16. If you read the comments on Twitter from people who continue to back Trump's administration's policies you realize these people have no plans to change their minds--or hearts. This is the scary part. I live outside DC and my sons have been part of both weekend protests there. This may change what is happening but will do nothing to change the people who got us in this mess to begin with! Stories like yours need to be heard. We have to bring it down to the personal level so others will see the human effect that their stance is causing. I have a daughter-in-law from Mexico who only just became a citizen (thankfully) less than 2 years ago. But she retained her Mexican citizenship, too. Will she be forced to give that up to stay here? Will her family be able to get Visas so they can visit her? Will Mexican's with green cards be next on the list? Where does it end?

    ReplyDelete
  17. Small detours are a good thing, no worries. Thank you for sharing your immigrant experience with us!

    ReplyDelete
  18. Your knits are as always beautiful! Fergus looks very happy. I am so glad for you that you have such a wonderful family!

    ReplyDelete
  19. If I was still blogging, almost all the posts would be politics and current events...with perhaps a somewhat related one on the fact that two of my sisters didn't talk to my wife during the entire 5.5 years we dated, and not much after that. Those two sisters and one of my brothers are Trump supporters.

    ReplyDelete
  20. Thank you for your opening paragraphs, Kristi. You put it beautifully.
    -- stashdragon

    ReplyDelete
  21. Cute little knittings! Greetings.

    ReplyDelete
  22. Beautifully put, thank you. And sweet knits. I still haven't done Bear in a Bunny Suit. I am sure I have some yarn that will work. Some?

    ReplyDelete
  23. you blog about life and nature and they have countless topic to speak about.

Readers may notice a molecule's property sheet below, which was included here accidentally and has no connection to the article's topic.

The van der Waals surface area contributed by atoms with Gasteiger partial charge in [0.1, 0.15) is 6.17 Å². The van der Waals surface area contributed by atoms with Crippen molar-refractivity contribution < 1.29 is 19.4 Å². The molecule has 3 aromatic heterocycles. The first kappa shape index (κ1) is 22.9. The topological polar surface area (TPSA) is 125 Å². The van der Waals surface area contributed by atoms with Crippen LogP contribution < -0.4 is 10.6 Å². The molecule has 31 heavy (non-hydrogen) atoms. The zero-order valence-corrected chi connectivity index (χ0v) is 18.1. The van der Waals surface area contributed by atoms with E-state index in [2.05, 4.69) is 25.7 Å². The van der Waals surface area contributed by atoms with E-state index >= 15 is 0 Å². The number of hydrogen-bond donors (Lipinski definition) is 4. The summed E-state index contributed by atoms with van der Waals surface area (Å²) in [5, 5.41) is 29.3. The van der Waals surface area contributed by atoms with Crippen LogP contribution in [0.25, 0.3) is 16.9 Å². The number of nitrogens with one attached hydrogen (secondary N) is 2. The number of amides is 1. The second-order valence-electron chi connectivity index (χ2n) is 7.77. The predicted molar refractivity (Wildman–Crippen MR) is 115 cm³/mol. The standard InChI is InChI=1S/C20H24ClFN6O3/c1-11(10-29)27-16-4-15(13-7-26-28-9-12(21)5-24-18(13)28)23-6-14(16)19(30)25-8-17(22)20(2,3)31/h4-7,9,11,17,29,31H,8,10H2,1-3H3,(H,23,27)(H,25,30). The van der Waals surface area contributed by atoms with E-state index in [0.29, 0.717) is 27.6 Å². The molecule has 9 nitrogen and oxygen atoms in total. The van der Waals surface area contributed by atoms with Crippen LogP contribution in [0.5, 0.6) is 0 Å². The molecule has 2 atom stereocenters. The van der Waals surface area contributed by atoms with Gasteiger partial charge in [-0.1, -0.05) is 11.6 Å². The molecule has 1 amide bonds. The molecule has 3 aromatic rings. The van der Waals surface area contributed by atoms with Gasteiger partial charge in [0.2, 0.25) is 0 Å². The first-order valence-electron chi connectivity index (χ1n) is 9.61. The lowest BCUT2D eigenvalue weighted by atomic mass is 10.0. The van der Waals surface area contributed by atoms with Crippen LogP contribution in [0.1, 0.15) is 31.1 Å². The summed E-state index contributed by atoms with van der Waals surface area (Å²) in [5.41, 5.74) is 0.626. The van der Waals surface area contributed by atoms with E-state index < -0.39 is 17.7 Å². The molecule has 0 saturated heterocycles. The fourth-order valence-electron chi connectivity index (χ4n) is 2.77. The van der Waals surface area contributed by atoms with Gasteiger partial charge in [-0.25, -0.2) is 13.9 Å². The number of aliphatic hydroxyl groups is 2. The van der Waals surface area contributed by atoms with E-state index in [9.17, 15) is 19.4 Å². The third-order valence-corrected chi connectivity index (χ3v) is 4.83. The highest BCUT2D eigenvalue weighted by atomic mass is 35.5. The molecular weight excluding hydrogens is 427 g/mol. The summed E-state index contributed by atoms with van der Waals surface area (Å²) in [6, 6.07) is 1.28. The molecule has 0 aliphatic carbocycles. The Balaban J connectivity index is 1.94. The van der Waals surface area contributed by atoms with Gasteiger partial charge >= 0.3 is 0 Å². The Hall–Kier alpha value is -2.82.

i read each bit of your post and found that like all others you too faced problems in life but like few you overcame of them and that is the bright side

    ReplyDelete
  24. Apart from all the lovely knitting and pictures of the scenery, it's the way you speak of family that makes this blog such a treat and blessing!! Just wanted you to know that, Kristie!!

    ReplyDelete
  25. Kristie, thank you for speaking out about this. Like you, I've struggled lately with trying to stick to my blog's intended focus (nature, in my case). I want to say something about what's happening to my country and talk about why I can't sleep at night these days. I guess I'm afraid of alienating my regular readers, or even worse, being verbally attacked by mobs of pitchfork-wielding commenters. These are sad and scary times.

    Your pictures of Stopover are making my long-idle knitting fingers itch. Maybe I should start a nice sweater project. After all, knitting was my balm after 9/11 happened, so I suppose it might help me deal with the current situation too. ~Kim

    ReplyDelete
  26. I struggle on focusing on my blog. I am wrapped up in the news (a little too much) and I find it hard to ignore. My grandparents were immigrants and I think of how it would have been if they were not welcomed...


    I love your here there everywhere post, it resonates with my thoughts!!

    ReplyDelete